This will give the seller the opportunity to continue to market the property, and most real estate agents and brokers will be happy to assist in these efforts. If the seller obtains another satisfactory offer, the existing purchaser will be given a period of time in which to determine whether to cancel the contract or to go forward with the contract. The general rule of thumb is 72 hours.
It is important to note, however, that even if the existing purchaser decides to remove the contingency and go forward with the purchase, that purchaser must demonstrate satisfactory financial ability to the seller that he will be able to purchase even though the current residence has not yet been sold. If this language is not included in the real estate contract, the purchaser could remove the contingency, but nevertheless still not be able to get financing until the house is sold, and obviously the settlement will not take place.
The sellers should also keep in mind that if an acceptable second offer is received, they cannot accept that offer until they have given the 72 hour notice to the first purchaser. Alternatively, the seller could accept the offer as a “back up” contract, making it clear that this is a back up contract which will not become the primary contract until the seller gives written notice of that fact to the second purchaser.
Clearly, the seller does not want to be in the position of having sold the house twice under two different contracts.
By incorporating a kick out clause, this permits the seller to continue to show and market the property, while at the same time preserving an interested purchaser who presumably will diligently attempt to sell his own house.
The second issue raised by your question is, in my opinion, quite controversial. It is common practice for real estate agents or brokers to want to obtain a listing so that they can sell the purchaser’s house also. However, there is, in my opinion, a clear potential conflict of interest created by these dual transactions. On the one hand, the real estate agent owes a duty to the first seller. Now, on the other hand, by obtaining a listing from the purchaser, the agent also owes a duty to that individual. It may very well be that the interests of the two will differ. The seller wants the purchaser to sell quickly, so that the purchaser will go to closing. The purchasers, on the other hand, will no doubt want to get the best possible price, and may not be anxious to settle on the new contract until their own house is under contract. Indeed, a properly drafted home sale contingency should make the first contract contingent not only on the purchaser obtaining a contract for the sale of their house, but also on the actual settlement on that house.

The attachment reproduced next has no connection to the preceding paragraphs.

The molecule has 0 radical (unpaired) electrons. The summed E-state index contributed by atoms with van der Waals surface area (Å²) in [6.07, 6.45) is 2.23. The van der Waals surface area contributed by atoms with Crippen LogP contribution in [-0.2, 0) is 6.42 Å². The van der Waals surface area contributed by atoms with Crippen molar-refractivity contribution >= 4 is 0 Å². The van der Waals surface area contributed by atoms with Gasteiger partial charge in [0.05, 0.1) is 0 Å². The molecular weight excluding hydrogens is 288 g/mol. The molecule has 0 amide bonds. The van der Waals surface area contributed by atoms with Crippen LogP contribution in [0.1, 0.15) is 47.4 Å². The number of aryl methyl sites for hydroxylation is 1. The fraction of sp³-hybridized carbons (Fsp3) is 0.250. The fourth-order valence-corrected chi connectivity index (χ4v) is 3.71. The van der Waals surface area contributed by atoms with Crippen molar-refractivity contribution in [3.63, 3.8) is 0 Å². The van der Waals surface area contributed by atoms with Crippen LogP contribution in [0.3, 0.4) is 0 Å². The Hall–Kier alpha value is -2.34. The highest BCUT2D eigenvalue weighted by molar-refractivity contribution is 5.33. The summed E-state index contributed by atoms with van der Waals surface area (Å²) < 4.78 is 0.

Additionally, when an agent receives certain information, there is a duty to disclose that information to the principal. There are times, however, when the purchaser make want to discuss and disclose certain private and financial information to a broker, which information may be significant if known by the seller. My recommendation in this case is for the purchaser to obtain his or her own real estate agent who will not have to be concerned with the possibility of a dual loyalty.